Last week, the nation turned out in record numbers (45 per cent) to decide who would run their local councils. In London, that meant voting Boris Johnson into what Ken Livingstone probably thought was his office for life.
Some time earlier, the Open Rights Group had called for volunteers to be part of an election observation mission, to see how the electronic counting process worked. In a burst of democratic fervour I signed up, and last Thursday found myself stalking down to a polling station in Hackney, wearing my official observer accreditation, and poking my nose in, in an official capacity.
Of course it took me a while to find the polling station. The local "youths" had been entertaining themselves by moving the signs to the polling station around. Arrows were pointing the wrong way, and some signs had been left outside people's houses. Of course, messing with access to the polls cannot be condoned, but I was impressed with one particular rearrangement of signs that sent hapless voters wandering literally in circles.
Having finally made my way to the station, I met one of the poll workers who muttered some things about the local "youths" in terms which I shall not repeat here, and set off to put the signs back in place. The presiding officer called the police, who tried to explain to the hooded BMX-ers that disenfranchising the public was not a highly regarded activity.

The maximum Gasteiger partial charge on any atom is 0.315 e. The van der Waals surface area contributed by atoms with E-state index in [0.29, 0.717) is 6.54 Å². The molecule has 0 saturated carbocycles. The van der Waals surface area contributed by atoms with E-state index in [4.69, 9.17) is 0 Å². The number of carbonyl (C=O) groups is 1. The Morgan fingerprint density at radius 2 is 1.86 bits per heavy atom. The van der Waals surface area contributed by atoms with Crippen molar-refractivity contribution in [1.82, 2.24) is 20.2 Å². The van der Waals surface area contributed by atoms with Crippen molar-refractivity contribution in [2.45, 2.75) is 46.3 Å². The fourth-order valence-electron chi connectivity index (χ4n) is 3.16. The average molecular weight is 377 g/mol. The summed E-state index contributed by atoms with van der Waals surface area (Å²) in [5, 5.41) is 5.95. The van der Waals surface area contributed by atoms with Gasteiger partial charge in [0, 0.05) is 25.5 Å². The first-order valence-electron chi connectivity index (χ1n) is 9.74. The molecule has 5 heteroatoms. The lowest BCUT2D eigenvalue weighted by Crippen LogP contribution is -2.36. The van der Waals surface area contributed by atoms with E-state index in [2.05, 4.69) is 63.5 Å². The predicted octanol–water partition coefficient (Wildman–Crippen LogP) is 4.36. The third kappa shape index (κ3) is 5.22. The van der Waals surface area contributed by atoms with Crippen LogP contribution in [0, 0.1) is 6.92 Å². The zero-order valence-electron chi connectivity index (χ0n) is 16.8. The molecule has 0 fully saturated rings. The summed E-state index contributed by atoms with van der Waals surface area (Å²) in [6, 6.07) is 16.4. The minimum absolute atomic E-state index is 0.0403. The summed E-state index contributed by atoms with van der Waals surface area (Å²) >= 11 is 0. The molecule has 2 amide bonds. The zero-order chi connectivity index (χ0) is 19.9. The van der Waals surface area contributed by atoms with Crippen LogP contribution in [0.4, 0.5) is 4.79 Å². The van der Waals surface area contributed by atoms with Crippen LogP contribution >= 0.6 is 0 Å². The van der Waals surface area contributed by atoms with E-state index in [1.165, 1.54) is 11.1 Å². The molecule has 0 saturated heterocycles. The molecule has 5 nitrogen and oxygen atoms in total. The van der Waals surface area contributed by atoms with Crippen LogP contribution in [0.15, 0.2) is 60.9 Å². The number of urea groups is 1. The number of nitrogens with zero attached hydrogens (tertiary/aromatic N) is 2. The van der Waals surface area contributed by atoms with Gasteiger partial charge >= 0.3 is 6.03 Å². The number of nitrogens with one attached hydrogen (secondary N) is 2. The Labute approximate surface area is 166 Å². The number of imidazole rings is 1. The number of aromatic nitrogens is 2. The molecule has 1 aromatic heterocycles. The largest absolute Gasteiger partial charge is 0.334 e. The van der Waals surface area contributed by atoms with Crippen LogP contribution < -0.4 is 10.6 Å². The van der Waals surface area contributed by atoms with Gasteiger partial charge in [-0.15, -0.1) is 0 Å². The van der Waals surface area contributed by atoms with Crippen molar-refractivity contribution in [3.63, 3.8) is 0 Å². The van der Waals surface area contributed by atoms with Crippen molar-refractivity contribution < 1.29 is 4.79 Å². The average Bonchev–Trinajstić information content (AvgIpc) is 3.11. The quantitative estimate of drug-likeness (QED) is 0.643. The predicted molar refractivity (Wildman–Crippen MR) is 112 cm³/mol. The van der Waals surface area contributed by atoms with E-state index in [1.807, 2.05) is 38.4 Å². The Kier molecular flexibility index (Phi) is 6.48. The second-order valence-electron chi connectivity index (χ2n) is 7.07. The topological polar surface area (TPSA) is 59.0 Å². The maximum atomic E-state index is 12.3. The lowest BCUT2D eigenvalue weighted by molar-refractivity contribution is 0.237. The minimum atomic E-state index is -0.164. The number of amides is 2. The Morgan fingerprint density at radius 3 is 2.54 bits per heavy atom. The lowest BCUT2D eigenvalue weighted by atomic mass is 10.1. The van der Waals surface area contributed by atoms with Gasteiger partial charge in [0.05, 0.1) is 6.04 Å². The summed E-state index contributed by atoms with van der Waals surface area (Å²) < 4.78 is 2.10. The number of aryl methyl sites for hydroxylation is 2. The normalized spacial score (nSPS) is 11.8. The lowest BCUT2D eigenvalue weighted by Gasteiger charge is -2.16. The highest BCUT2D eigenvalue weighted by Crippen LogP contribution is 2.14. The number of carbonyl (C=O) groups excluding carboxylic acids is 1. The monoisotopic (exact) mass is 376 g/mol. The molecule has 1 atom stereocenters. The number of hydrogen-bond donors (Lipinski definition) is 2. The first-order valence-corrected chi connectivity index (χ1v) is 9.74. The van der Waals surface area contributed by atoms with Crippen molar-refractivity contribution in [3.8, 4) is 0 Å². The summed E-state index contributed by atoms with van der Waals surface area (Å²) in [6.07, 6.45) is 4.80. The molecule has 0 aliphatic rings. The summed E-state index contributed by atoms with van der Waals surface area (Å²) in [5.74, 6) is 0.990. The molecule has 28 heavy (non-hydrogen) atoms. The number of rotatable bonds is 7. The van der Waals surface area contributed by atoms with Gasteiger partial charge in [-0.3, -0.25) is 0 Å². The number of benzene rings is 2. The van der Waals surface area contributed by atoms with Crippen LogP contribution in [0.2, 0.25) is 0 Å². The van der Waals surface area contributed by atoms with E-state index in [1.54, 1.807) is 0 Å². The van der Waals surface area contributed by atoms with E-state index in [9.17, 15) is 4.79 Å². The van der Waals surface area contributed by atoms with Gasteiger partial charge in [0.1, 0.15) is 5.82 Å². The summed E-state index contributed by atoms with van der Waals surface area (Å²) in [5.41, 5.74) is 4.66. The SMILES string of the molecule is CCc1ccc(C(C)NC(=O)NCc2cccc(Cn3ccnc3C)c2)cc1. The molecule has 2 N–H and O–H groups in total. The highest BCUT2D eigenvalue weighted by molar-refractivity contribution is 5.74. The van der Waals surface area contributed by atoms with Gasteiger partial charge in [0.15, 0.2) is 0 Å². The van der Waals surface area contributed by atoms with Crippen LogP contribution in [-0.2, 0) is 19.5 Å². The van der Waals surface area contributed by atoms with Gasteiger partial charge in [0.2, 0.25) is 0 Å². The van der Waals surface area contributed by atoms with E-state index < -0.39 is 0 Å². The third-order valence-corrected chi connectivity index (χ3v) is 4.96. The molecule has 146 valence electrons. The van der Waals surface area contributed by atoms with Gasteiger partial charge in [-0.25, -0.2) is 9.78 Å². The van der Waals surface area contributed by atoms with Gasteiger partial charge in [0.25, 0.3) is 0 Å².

Broadly satisfied that democracy had not broken down at the polls, I headed home.
Bonfire of the ballot boxes
On Friday, I was dispatched to the Alexandra Palace counting centre. This is where ranks upon ranks of Fujitsu scanners would process hundreds of thousands of ballot papers, and ultimately determine who would be in charge at London's City Hall. Not the best choice perhaps, given the historic edifice's tendency to go up in flames. Nevertheless, we watched as the returning officer checked that the database had no data already in it, and the count began.
ORG has asked us not to discuss our findings until they have had a chance to complete their report. But it has been widely noted in the press that many of the ballot boxes were not properly sealed at the start of the count. This I certainly saw in all four of the constituencies being counted at Alexandra Palace. Some boxes seemed to have been improperly sealed, and may never have been closed. Others looked as though they could have been closed initially, but that the tape had not stuck properly.